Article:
Friday, October 29, 2010

Case 1: Lost

Lost is the most successful sci-fi show since The X-Files, but notorious for it's dragged out, inconclusive mysteries with answers that may not satisfy. How'd it go?

Behind the Assumption: A sprawling, philosophical, sci-fi mystery that bends time and mind with equal measure, wrapped around survivalist adventure, and splattered across a rich tapestry of diverse characters. This pushes many of my buttons.

Previous Experience: I caught the repeat airing of the premiere, and liked it a great deal, but soon lost track.

Results: As advertised, Lost was a gripping, messy, shambling, exciting and enthusiastic beast that was impossible to resist, simultaneously showing why so many imitators reach for its crown, and how they fail. Waiting, however, may have been the best way to approach the show. By the time I landed on the island, the end was in sight. The last series was in full swing as I was pushing through, at the behest of family and friends, in the hope I’d catch the last few episodes live.
With the end date set, my viewing had some breathing room for some of the excesses and dead-ends—I knew I had three and a half more seasons after I learned about Jack’s tattoos. Viewers at the time weren’t so lucky, and it was clear this cost the show viewers. Most people I talk to who abandoned the show did so in season 3, and mostly out of fear that everything would amount to nothing. I was lucky. Rather than an infuriating waste of uncertain time, I respected the notorious Nikki and Paulo episode for experimenting with ways to introduce new characters, and exploring the idea of the other survivors with its Rosencrantz and Guildenstern are Dead affectations. Coming to the show at a time when the creators had set and were initiating their plan to end the show spared me a lot of legitimate worries about the route the show was taking.
            Beyond that, I’m not sure if there’s anything to be said about the show, critical and popular success that it is, that hasn’t already gone down. The hype is true, the criticisms are valid, and the power remains undiminished. It’s a bit of an anomaly in my roster, though—a massive, widely embraced mainstream success. Usually this comes with a price, and it’s a price that annoys me most of the time. Though it’s sci-fi, it’s not all that sci-fi. There’s time-travel, but it’s a nice simple time travel. It’s a form that plays very well on network TV, because it doesn’t risk looking silly, and it doesn’t risk being too confusing, often, I find, at the cost of feeling lively or smart. Lost cleared this hurdle for me, relying on the strength of its characters, the highness of its adventure, and being just sci-fi enough to make the trappings feel grounded rather than superficial.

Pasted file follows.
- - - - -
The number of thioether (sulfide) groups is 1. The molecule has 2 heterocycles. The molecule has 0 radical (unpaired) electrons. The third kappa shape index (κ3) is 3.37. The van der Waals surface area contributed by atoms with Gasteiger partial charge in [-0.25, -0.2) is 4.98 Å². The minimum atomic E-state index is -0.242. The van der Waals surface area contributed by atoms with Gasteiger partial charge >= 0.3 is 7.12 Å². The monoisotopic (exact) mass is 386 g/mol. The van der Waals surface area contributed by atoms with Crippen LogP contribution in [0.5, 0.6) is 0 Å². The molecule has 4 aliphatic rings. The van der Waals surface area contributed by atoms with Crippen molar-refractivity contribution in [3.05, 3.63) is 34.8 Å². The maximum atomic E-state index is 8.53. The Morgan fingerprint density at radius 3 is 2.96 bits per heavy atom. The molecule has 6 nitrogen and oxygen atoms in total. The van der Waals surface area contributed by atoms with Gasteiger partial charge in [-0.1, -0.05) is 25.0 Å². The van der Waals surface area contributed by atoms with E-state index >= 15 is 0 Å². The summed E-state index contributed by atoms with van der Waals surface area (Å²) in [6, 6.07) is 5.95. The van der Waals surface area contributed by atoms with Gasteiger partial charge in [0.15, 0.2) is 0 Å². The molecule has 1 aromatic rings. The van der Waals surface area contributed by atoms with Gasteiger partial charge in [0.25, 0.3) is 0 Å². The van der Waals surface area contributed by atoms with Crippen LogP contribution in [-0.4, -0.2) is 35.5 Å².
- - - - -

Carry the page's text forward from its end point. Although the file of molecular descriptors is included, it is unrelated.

But what truly won me over as a fan of Lost was the idea of being a fan in the truest sense. Encounters with them before I was an initiate was daunting, and yes, I’m aware of the irony, considering I have derailed parties for hours talking about String and Avon’s tortured relationship, and know the political make-up of the Scarren Empire. Devotees of Lost spoke a strange language, even by sci-fi show standards, and it’s not one made up of strange names. It’s full of concepts and theories forming some sort of Magic Eye quilt with no proper shapes on it. Numbers, electro-magnetics, Enlightenment figures, Hindu mysticism, it’s hard to find the through-line. Becoming part of the club was fun, and finding members was easy. Outdated revelations and mocking theories—Hurley planned it all, Hurley is Keyser Soze, since Hurley never loses weight he is the spirit of the Island (eerily prescient), they’ve landed on Asshole Island because they’re all assholes—that’s where the joy was. The show was good, but the people made it great.

Least Sexy Moment: Nothing over the top, but everyone does get really grungy.

All-Stars Shoe Sighting: Claire, young unwed mother, not the coolest character, but not bad.

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